We have decided to go with passive rather than active stabilization, at least for the foreseeable future and will use a pair of A-frame booms that can be lowered to about 45 degrees off each side of the Aft Deck. The aluminium booms have been installed for some time now so this week I was finally able to do the rigging to raise/lower the booms. As with most of the other rigging on Möbius I am using synthetic rope most commonly known as Dyneema or Amsteel. As incredible as it sounds this new age line is stronger than multi stand stainless steel wire and is SO much easier to rig and replace. It is easily cut with this “hot knife” and I just wrap the location of the cut with grey PVC tape and then slice through the line with the red hot blade. This leaves a very nicely fused end on the line so it does not unravel and is easy to handle. This is the setup that will raise and lower the booms from vertical when stowed to about 45 degrees when deployed. Very simple setup with the end of the line attached to the bracket on the left which is about half way up the 6.2m/20ft long boom pole and then over through the black turning block and down to the winch below.
Deploying the paravane booms is a simple matter of slipping the line on the winch to lower the boom until ……
…….. the fixed length support line at the end of the boom goes tight. Looking up from deck level where it is easy to reach and turn the winch handle. Easy to see from this view from the dock. One side all done. Both sides done and this is what it looks like with both paravane booms fully extended. I grabbed this shot from some posts on the Trawler Forum boat “Hobo” to show what it will look like with the paravanes or “fish” as they are often called deployed when underway. Each paravane/fish is suspended by a 9m length of Dyneema from the ends of each boom such that they “fly” through the water about 6m/20ft below the surface and about 5m off the sides of the hull. As the boat tries to roll, one vane resists being pulled up while the other one “dives” down and sets up to resist as the roll goes over to the other side. A bit like the tight rope walker’s pole works. Paravanes also have the benefit of working at anchor as well so no more being tossed out of bed in a rolly anchorage! Some of my fellow Canadian boaters have come up with this design for a DIY paravane and I’ll be using this to build the first pair for Möbius. Plywood is surprisingly difficult to find here so Christine and I spent a few hours when we were in Antalya searching and finally finding a shop in the industrial zone that had some left over 20mm / 3/4” marine plywood left over and kindly agreed to cut the two pieces I need to build our paravanes. When finished our paravanes will look very similar to these also off mv Hobo.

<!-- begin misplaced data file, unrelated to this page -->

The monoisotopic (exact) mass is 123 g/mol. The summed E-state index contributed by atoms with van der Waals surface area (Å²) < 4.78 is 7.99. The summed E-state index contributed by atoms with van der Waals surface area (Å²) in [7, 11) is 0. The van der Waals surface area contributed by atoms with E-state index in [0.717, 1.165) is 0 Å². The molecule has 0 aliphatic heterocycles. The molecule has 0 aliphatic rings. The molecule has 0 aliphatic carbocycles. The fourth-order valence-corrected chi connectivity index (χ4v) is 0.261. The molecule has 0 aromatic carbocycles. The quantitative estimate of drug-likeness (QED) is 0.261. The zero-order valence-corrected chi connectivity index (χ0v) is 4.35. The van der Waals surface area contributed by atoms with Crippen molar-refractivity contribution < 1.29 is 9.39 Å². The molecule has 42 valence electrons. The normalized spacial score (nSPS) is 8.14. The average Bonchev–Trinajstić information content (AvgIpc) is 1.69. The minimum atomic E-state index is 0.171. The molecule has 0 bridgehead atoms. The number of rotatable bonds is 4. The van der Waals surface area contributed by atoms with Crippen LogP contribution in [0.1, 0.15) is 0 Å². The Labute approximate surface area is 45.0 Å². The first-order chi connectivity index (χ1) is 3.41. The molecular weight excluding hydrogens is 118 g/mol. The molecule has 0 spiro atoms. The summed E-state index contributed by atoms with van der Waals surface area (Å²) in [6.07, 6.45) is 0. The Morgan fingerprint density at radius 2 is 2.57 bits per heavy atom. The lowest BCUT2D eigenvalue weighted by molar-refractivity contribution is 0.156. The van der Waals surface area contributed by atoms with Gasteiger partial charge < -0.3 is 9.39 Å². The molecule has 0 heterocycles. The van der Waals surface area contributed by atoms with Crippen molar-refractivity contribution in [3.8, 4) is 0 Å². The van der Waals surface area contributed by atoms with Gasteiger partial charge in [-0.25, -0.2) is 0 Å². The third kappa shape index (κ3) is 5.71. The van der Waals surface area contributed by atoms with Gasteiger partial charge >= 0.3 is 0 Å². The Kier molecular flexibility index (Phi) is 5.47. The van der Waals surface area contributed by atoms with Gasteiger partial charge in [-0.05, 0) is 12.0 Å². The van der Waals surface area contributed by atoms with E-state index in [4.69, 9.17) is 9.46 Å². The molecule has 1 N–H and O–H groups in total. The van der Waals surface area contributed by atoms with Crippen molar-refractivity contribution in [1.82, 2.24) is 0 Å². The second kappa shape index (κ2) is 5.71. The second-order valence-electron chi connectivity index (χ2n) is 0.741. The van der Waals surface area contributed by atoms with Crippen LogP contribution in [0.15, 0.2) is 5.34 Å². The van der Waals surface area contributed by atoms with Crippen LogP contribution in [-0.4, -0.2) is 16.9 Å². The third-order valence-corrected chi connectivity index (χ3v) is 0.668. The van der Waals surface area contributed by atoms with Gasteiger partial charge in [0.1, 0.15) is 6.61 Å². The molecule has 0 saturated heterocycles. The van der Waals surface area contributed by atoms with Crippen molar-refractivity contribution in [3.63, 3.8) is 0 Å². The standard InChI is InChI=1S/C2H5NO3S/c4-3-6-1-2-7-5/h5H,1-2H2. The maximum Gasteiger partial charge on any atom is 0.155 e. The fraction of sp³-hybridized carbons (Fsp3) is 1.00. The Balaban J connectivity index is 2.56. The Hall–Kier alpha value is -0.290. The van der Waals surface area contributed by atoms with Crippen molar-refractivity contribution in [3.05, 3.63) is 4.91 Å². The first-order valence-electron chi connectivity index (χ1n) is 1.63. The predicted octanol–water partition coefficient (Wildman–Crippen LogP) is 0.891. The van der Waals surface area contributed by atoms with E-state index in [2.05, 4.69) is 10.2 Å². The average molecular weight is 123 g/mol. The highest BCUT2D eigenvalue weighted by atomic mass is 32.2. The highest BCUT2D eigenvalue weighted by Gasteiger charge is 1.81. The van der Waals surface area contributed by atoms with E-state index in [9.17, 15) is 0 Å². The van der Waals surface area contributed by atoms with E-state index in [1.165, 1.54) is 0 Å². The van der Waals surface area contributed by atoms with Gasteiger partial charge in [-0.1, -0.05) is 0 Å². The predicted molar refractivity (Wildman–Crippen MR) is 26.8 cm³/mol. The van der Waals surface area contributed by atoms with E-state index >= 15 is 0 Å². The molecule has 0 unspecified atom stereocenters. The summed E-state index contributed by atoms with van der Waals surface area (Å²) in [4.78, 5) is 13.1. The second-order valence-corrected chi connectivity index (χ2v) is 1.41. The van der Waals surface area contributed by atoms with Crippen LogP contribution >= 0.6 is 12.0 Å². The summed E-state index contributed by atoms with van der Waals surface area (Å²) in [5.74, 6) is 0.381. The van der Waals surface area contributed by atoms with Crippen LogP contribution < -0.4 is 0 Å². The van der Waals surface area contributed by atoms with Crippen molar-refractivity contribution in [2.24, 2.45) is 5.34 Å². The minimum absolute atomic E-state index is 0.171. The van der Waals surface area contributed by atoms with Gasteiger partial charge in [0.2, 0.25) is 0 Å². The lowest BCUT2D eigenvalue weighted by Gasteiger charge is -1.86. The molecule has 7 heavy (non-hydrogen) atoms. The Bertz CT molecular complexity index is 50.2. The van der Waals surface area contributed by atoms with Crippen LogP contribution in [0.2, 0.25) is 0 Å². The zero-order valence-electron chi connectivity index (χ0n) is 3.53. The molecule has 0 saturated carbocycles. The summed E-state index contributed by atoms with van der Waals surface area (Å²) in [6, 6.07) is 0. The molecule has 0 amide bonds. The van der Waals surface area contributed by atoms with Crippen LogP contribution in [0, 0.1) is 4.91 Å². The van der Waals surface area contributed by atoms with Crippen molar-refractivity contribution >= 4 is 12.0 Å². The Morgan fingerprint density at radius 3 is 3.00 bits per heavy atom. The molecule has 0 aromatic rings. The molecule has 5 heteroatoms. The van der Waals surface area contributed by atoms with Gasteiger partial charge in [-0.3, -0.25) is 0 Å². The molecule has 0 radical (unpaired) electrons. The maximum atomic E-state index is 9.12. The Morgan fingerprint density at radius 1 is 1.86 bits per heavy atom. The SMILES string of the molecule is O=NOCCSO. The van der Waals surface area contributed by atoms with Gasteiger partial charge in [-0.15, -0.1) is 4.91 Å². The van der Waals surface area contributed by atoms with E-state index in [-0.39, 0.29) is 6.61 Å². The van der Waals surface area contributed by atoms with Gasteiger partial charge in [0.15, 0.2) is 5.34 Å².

White epoxy painted plywood with aluminium plate for the fin and line attachment. We will use Dyneema rather than SS chain as shown here.
That’s the story for the week of June 13-19 here in Finike and hope your week was similarly productive. Thanks for taking the time to join us here and please do add any and all comments or questions in the “Join the Discussion” box below. Hope to have you here with us again next week.
We have stayed for a second week here in Netsel Marina in Marmaris as this past week was a purposely slow one after Christine’s knee surgery the week before to repair a torn meniscus. She has been very diligent in following her surgeon’s orders to rest, ice the knee regularly for the first week and slowly start putting more weight on it with short walks around the boat. Swelling was down and feeling better each day so she took her first trip ashore in almost two weeks on Friday. We walked a few hundred meters up the concrete docks here in Netsel Marina in Marmaris and enjoyed dinner out at a small café on the docks. Weather has been ideal with daytime temps just over 30C/86F and cool sleeping temps around 20C/68 at night.
Marina life is not our cup of tea but it was just what the doctor ordered and made the most sense for a full recovery of Christine’s knee. The marina here in Marmaris is quite large and very full of charter boats of all shapes and sizes. We spend a lot of our time up in the SkyBridge on Möbius and this is the view off our bow where there is a constant parade of boats going in and out of the marina. Makes for great entertainment with little guys like this coming in to either pick up or drop off guests or make a very $$$$ stop at the fuel dock which was where this guy was headed. Christine has started a new edition of her Sailing Writer newsletters using SubStack and in the latest one she published earlier this week she wrote about her whole experience of “Living the Dream” as the cruising life is often described. You can read that HERE and also see the other newsletters she has written and subscribe to get them automatically in the future if you like.